By Matthew Schultz
I’m going to do something I’m not supposed to do as a writer: I’m going to write this as if you and I were having a conversation, as if I were right there with you because I am. And so are most men in your ministry, your friend circle, and in your community.
Here are the facts: six million men each year are diagnosed with depression; one in five men are dependent on alcohol to cope with their stress, anxiety, or feelings of inadequacy; men are three times more likely to use drugs as a coping mechanism than women.
Those facts are staggering. Think about your church, your men’s group, or just your friends. One in five are fighting a battle that no one knows about and it’s killing them—literally. Men are three-and-a-half times more likely to commit suicide than women. Sixty-two thousand men die of alcohol-related deaths each year. (Statistics come from the National Institute on Mental Health, Mental Health America, and the National Institute on Alcohol Abuse and Alcoholism.)
Alone. Stigmatized. Scared out of our wits. Afraid to talk about it. So, what do we do? Nothing. Absolutely nothing. Because if I do something about it, I’m weak: I’m not manly enough, I’m not strong enough, I’m not good enough.
You might think I’m being a bit dramatic, but anyone who has been in ministry for any amount of time knows the signs because we’ve seen them in ourselves. Take a look for yourself:
- Anger, irritability, or aggressiveness
- Noticeable changes in mood, energy level, or appetite
- Difficulty sleeping or sleeping too much
- Difficulty concentrating, feeling restless, or on edge
- Increased worry or feeling stressed
- Misuse of alcohol or drugs
- Sadness or hopelessness
- Suicidal thoughts
- Feeling flat or having trouble feeling positive emotions
- Engaging in high-risk activities
- Aches, headaches, or digestive problems without a clear cause
- Obsessive thinking or compulsive behavior
- Thoughts or behaviors that interfere with work, family, or social life
- Unusual thinking or behaviors that concern other people
(Symptoms from the National Institute of Mental Health.)
So, how many of these symptoms do you have? No, I’m serious. How many do you see in yourself? How many do you see in the men of your ministry? The guy who used to come to all the activities telling you he’s just not into it. The group of men who seem to have one too many drinks every time you get together and alcohol is available. The men whose wives tell your wife that they’re just not the same. How many?
Men are told to just suck it up. We think we have to do it on our own. So we do, and then we end up exactly where Satan wants us—alone. One little sheep off by itself. An easy target.
Peter warns us to be on our guard against our enemy Satan because he prowls around like a roaring lion (1 Peter 5:8). It would be nice if he roared. Then maybe we would take notice. But what about when he comes in stealthily and silently? What about when he comes in with the half-truth about God’s grace, that we have to be “good enough” to be part of the church? We have to be “man enough” to bear up our burdens by ourselves. Show me in the Bible where it says we are supposed to do this on our own! Show me where it says that we have to be good enough to receive God’s grace.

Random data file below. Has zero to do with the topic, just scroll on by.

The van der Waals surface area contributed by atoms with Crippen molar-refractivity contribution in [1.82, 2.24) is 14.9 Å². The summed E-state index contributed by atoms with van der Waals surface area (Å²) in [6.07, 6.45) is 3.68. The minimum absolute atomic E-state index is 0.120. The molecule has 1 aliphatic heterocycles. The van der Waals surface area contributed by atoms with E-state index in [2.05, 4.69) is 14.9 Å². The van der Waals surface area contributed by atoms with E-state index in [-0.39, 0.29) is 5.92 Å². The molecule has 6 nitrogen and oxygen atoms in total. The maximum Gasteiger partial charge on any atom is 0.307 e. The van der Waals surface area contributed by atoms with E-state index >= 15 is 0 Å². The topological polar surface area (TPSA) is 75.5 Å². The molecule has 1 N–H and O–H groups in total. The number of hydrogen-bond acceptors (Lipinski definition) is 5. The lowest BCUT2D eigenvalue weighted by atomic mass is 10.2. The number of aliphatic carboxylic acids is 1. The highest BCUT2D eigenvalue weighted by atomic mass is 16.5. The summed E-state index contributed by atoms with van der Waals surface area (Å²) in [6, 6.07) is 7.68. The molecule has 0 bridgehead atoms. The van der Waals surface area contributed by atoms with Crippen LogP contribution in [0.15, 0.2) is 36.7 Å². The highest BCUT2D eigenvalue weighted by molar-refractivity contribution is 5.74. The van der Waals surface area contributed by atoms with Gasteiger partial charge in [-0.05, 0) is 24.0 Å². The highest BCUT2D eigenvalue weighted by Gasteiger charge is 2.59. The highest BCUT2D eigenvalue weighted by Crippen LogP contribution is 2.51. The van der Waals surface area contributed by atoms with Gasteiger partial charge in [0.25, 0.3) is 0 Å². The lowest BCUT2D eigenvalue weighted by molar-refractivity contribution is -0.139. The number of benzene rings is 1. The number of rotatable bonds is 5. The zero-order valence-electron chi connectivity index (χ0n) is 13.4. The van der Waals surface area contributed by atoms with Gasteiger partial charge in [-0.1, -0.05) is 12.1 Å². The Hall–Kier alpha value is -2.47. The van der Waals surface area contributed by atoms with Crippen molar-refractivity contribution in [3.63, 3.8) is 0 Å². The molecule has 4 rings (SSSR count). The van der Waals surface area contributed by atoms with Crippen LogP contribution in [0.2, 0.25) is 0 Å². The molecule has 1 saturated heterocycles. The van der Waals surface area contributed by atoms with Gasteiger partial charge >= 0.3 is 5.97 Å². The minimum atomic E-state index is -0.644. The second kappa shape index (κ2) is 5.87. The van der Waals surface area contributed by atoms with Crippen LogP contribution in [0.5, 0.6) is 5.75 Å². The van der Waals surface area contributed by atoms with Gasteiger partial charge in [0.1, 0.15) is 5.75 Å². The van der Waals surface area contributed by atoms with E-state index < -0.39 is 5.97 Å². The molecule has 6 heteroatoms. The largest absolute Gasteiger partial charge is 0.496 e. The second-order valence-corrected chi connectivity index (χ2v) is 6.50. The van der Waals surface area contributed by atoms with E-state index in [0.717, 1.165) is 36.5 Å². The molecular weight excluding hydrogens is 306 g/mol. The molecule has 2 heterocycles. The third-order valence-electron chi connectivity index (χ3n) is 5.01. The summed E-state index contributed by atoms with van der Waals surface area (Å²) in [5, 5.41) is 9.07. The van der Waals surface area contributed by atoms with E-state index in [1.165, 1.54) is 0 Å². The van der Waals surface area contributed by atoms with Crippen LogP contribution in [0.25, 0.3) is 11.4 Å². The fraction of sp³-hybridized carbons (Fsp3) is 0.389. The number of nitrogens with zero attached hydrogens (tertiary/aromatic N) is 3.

The silent and stealthy lie. A killer message hidden in a cultural stigma: be man enough to earn God’s grace. It’s not true. We know it. We believe it.
Jesus did it all on the cross. We don’t earn God’s approval. We already have it. You already have it. But as men this means doing something that none of us want to do—admit we need it. Admit our weakness. And yes, that means admitting our struggles with ourselves and our situations.
That means that we as churches need to make safe spaces for men to do what they least want to do—to be weak, to be vulnerable, to be man enough to receive God’s grace for even this struggle. We need to actually believe and live in grace, for ourselves, and for one another.
If you’re struggling, don’t do it alone. Talk to someone. If you see a brother struggling, don’t wait. Let him know that it’s alright and that you’re going to walk through it with them. Because when it comes to men and mental health, silence is killing us.
And if you’re wondering, yes, I have sought treatment for mental health and still do.
Mental Health Resources
National Suicide Prevention Lifeline: 1-800-273-TALK (8255). Veterans can press 1 or text to 838255
Crisis Text Line: Text “HELLO” to 741741
Hazelden Betty Ford Addiction Centers: 1-844-537-4683
Free Counseling Session from Focus on the Family: 1-855-771-HELP. Click this link to fill out their online form for a callback.
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